How many of us grew up in some ways with Erica Jong and Fear of Flying? For me, coming back to Erica Jong felt a bit like hearing a song from your college days on the radio; it brings back memories that make you happy, maybe just because you were younger then.
Indeed, it’s hard to feel like you have left the Seventies when you are reading this book. It even includes, in the plot, a trip to India to gain enlightenment.
Fear of Dying is narrated by Vanessa Wonderman, a 60-year-old former actress dealing with some difficult issues: a daughter who is struggling with substance abuse problems and suicidal tendencies; dying parents; and a husband who is 25 years older and no longer much of a sexual partner. Being surrounded by all these signs of aging and death makes Vanessa almost desperate to affirm life. She feels “despondent, deranged, depressed.” She muses about how as you get older, many people who have been a part of your life start dying off:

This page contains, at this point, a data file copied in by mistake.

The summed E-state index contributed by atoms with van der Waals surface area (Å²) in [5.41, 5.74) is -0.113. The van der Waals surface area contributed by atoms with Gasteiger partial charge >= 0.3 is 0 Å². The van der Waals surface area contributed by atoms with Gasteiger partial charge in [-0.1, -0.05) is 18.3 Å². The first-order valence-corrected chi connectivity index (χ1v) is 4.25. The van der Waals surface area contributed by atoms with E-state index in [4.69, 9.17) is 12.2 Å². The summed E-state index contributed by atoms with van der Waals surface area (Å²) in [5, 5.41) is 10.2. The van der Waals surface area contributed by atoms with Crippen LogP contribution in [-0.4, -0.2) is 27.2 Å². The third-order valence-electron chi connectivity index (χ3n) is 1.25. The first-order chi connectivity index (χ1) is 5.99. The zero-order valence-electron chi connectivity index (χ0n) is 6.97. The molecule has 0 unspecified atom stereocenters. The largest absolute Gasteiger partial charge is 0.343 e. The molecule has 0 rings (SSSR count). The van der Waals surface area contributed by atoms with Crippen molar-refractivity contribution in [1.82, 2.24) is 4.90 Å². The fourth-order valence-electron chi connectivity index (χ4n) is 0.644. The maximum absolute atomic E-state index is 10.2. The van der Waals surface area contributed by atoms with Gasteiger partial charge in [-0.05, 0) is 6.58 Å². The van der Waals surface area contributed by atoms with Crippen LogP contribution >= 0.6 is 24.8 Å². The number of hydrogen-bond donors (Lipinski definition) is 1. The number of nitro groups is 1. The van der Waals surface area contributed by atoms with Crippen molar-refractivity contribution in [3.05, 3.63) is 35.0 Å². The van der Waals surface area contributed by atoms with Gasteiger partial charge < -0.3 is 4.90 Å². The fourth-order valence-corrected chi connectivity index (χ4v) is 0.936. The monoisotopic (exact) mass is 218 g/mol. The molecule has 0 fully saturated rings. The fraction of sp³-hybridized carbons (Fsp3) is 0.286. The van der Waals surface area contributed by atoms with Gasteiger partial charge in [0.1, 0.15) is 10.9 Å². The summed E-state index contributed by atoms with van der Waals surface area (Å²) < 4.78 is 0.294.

“It gets harder and harder to deny your own death. Do we hold on to our parents, or are we holding on to our status as children who are immune from death?”
“Death is always here in life yet willed invisible because we cannot bear it any more than we can bear news that our sun will someday go out.”
She loves her husband Asher, but has been experimenting with the website “zipless.com,” trying to find someone with whom to have sex. So far, all the men she has encountered are weirdos and/or perverts.
Eventually, Vanessa finds a way to absorb all the changes in her life in an ending that seemed a bit over the top to me. In any event, it felt to me like the plot was mostly an excuse to riff on letting go of fear of death and learning to focus on living and enjoying the moment.
Evaluation: This book has gotten mixed reviews, and I would agree there are both good and disappointing aspects to it. Nevertheless, I’m glad I read it; there is much I could relate to, and moments of insight and humor that made the book worth reading.
Published by St. Martin’s Press, a division of Macmillan, 2015